A new video on YouTube shows a how U.S. troops train to operate against enemy mechanized forces, in this case Russian tanks. U.S. soldiers at a base in southern Germany have several aging armored personnel carriers modified to impersonate Russian tanks, giving units the ability to train against opponents that kinda, sorta look Moscow’s finest.
by: Brent Smith at the Common Constitutionalist
As an Originalist Constitutional conservative, I try to live my life by the Jeffersonian creed, “If it neither breaks my leg nor picks my pocket, what difference is it to me!”
In other words, regarding this podcast, I don’t give a crap what your sexual orientation is, or which one of 500 genders you currently are, as long as it doesn’t interfere with my life or cost me anything.
And someone being gay, bi, trans, whatever, doesn’t affect my life in any way, negatively or positively. So what the heck do I care. No one should. Just don’t ask me to pay for your operations or treatments. And don’t demand that I celebrate your lifestyle, when I don’t. I’m agnostic about these issues. I just don’t care enough to demonstrate for or against it.
Boeing has taken the wraps off its latest combat drone, presenting a model of its Loyal Wingman UAV at the Australian International Airshow. Formally referred to as Boeing Airpower Teaming System, the concept demonstrator aircraft is being developed in partnership between the Australian government and Boeing Australia.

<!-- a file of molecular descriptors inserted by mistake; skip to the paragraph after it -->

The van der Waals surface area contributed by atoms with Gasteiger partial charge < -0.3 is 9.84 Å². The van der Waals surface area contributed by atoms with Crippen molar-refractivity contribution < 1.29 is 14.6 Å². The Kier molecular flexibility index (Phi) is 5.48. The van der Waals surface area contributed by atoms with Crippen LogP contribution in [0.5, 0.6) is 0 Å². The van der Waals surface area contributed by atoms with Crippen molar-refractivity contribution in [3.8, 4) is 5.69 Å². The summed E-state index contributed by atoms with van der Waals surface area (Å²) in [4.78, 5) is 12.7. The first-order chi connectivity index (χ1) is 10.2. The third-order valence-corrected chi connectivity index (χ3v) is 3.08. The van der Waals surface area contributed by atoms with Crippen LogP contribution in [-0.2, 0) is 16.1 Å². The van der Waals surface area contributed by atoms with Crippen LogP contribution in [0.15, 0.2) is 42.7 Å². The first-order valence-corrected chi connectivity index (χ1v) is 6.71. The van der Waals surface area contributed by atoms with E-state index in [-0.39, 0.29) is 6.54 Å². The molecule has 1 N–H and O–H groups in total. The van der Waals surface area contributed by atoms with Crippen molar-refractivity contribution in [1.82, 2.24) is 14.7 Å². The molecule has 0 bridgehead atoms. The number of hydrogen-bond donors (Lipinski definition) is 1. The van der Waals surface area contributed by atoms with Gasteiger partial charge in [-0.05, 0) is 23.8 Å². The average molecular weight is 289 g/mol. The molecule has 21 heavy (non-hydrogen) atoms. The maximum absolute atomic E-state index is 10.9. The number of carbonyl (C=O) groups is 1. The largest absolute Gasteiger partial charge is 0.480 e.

The U.S. Navy has awarded a contract to Boeing for four Extra-Large Unmanned Underwater Vehicles (XLUUVs). In other words: giant drone subs.
The unmanned submarines, called Orcas, will be able to undertake missions from scouting to sinking ships at very long ranges. Drone ships like the Orca will revolutionize war at sea, providing inexpensive, semi-disposable weapon systems that can fill the gaps in the front line—or simply go where it’s too dangerous for manned ships to go.
As last month’s grounding of flights at Heathrow Airport showed us, drones can cause a lot of problems – and they can even pose a security risk – when they’re flown in the wrong places. Engineers with the US Army are developing a countermeasure, in the form of a drone-netting grenade.
The Trump Administration is racing to field a new nuclear weapon designed to counter Russia and enhance nuclear deterrence.
The W-76-2 warhead will be delivered to the U.S. Navy for deployment on ballistic missile submarines in late 2019. Proponents claim the new warhead will enable the U.S. to respond to Russian nuclear weapons proportionately, but critics claim the W-76-2 is just another nuclear weapon and similarly dangerous.
U.S. troops tasked to advise and equip armies in smaller developing countries are learning how to operate an older, Soviet-era artillery piece. The Texas-based 3rd Security Force Assistance Brigade is learning to operate the D-30 howitzer, a light artillery piece widely distributed during the Cold War so it can in turn train foreign militarizes on how to use it.